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Vegan for the Holidays

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Vegetarians in Paradise
Ask Aunt Nettie

We're delighted to share our Aunt Nettie with you. She's agreed to answer any questions you might ask about food, its preparation, and even clean-up tips. But we have to prepare you. She just might want to come right over to your house and help you fix dinner.

To send any questions to Ask Aunt Nettie an/or get her cooking advice, .

Editor's Note: Instead of Aunt Nettie answering individual questions, she has decided to address a number of requests from people who want to save money on the food budget and still enjoy healthy dining. This is one of a series of money-saving tips and recipes designed to stretch those slim dollars.

As an example of Aunt Nettie's impressive, penny-pinching ability to save, she still has some depression glass dishes and bowls in the cupboard--they're the real thing and she still treasures them.

In future issues of Vegetarians in Paradise, Aunt Nettie and her niece Zel will offer more money-saving recipes for the most extreme skinflints along with suggestions to help bargain-hunter foodies seek out cheap fare that still brings good cheer to the table.

Mediterranean Chickpea Salad

Eightieth in a series of articles


Howdy there Darlin's,

Well, I ain't never ever traveled the world at all--always kept my two feet on the ground right here in the good ole USA. But that don't mean I never traveled the world in my own kitchen!! No siree! Why I love discoverin' the world with some mighty different fruits or veggies or fixin's what come in bottles an' jars that come from fur-away places. I'm talking 'bout fixin's that come half-way round the world an' land up here.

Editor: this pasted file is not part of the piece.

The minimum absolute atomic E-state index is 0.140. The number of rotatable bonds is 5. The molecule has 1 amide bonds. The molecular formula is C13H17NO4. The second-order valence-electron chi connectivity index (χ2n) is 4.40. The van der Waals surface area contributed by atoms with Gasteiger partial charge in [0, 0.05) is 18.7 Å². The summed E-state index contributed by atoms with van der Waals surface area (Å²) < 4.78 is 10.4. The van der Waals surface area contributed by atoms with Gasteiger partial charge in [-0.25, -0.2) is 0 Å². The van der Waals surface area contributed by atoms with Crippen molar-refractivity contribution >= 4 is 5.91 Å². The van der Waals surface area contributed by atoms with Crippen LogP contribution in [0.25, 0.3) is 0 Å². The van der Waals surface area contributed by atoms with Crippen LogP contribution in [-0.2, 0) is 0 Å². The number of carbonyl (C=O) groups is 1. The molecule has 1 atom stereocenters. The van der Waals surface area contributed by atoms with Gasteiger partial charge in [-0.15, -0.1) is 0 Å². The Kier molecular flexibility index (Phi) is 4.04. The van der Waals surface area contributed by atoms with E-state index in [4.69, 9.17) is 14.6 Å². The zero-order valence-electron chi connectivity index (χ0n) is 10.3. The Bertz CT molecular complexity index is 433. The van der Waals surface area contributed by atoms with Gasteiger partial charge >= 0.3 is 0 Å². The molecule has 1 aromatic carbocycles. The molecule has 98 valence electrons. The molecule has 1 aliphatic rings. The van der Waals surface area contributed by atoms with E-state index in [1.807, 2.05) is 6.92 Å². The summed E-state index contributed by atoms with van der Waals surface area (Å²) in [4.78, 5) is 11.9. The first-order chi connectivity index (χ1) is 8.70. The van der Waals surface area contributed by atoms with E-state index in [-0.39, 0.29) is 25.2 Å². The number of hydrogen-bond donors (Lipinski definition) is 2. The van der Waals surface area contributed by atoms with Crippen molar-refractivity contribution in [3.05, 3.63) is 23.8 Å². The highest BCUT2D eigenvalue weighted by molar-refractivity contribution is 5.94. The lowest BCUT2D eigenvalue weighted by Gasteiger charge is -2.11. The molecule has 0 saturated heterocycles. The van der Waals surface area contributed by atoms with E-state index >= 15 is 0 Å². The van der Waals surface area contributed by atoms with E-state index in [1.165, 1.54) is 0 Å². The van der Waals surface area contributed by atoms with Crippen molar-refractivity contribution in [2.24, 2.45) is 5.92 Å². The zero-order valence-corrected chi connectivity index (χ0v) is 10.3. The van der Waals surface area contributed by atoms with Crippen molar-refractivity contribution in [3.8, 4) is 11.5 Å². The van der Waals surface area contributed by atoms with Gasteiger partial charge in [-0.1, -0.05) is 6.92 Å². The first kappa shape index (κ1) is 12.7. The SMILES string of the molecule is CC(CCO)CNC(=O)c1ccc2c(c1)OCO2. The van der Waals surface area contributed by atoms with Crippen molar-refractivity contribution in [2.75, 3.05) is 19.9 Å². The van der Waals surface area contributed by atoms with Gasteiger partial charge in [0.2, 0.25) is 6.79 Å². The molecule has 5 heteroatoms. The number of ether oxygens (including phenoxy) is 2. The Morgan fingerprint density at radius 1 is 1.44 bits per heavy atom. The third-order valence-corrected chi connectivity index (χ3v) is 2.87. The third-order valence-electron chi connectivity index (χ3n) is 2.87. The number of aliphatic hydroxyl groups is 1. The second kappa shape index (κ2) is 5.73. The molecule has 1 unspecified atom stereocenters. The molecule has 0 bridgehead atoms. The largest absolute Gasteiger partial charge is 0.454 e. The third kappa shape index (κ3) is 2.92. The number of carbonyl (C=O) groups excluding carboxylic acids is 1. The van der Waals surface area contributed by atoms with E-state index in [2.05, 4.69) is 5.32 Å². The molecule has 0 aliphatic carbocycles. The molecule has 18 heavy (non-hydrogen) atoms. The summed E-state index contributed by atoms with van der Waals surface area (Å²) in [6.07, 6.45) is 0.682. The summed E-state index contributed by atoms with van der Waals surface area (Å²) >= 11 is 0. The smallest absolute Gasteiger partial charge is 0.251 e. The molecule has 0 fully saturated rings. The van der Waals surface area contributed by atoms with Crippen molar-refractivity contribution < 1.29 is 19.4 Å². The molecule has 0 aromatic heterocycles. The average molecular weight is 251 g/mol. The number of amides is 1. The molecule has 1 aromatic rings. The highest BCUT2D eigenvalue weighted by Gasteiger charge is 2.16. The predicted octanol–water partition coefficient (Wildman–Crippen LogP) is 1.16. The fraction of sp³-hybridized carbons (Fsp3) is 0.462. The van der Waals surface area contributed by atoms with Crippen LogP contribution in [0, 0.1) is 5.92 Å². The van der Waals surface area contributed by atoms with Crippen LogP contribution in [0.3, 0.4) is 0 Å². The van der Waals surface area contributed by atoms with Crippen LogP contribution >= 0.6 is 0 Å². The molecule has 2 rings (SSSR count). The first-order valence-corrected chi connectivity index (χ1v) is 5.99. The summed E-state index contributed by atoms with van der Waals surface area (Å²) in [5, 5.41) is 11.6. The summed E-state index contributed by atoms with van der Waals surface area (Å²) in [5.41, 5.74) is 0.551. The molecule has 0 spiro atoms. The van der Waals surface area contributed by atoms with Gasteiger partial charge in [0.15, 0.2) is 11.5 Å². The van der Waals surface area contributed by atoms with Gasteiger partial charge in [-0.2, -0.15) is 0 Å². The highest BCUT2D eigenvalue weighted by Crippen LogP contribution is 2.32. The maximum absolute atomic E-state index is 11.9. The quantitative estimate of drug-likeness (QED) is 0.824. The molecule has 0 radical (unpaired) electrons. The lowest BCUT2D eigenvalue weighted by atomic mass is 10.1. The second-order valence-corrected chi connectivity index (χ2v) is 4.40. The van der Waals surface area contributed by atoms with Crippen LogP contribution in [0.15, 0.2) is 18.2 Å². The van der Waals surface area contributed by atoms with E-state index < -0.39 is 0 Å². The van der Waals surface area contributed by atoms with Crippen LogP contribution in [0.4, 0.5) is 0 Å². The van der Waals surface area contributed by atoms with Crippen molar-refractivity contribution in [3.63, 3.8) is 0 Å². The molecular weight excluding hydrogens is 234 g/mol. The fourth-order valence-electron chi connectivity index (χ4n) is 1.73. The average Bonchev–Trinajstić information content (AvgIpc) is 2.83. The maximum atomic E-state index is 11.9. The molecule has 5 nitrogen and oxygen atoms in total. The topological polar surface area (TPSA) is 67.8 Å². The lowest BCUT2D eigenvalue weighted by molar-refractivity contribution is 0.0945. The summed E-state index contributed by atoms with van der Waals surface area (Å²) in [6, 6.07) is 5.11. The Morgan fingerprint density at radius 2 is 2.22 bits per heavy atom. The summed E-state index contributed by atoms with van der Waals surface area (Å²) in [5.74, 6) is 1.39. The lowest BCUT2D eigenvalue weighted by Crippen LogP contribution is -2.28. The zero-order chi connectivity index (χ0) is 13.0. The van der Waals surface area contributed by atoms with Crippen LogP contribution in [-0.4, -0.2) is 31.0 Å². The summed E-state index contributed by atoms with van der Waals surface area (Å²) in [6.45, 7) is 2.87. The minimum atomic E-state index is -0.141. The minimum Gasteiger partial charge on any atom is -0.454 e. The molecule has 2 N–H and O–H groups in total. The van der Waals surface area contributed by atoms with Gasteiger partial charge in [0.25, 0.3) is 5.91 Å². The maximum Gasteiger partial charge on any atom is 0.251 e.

Now, I'm a mighty lucky woman 'cause sometimes I have friends that come a-visitin' with curious packages, bottles, an' jars o' fixin's I never seen before. There they were--- a jar o' preserved lemons an' a spice jar o' ground sumac. I thought what in 'tarnation am I gonna do with them!!! Lordy!!!!!

After the visitin' was over, first thing I did was open up them jars an' taste 'em--that's how curious I was. My, oh my! They was burstin' with lemony flavor, they was! An' I was scratchin' my head ta figger our what I was gonna do with 'em.

Didn't take long, it didn't, an' I done some cuttin' an' choppin' an'mixin' an' purty soon I had some speshul salad fixin's that matched up with the sorta countries them preserved lemons an' sumac powder come from!

Well, I'm not the sort that goes 'round braggin' 'bout my fixin's--well, I don't--but I must say that Mediterranean Chickpea Salad come out mighty fine. Now if'n ya cain't find them speshul goodies, why, jes grate up the rind of a nice fresh lemon an' add some of the lemon juice 'til ya likes the flavor.

I surely hopes y'all enjoy yer l'il bit o' kitchen travelin' as much as I did.

Yer ever lovin' Aunt Nettie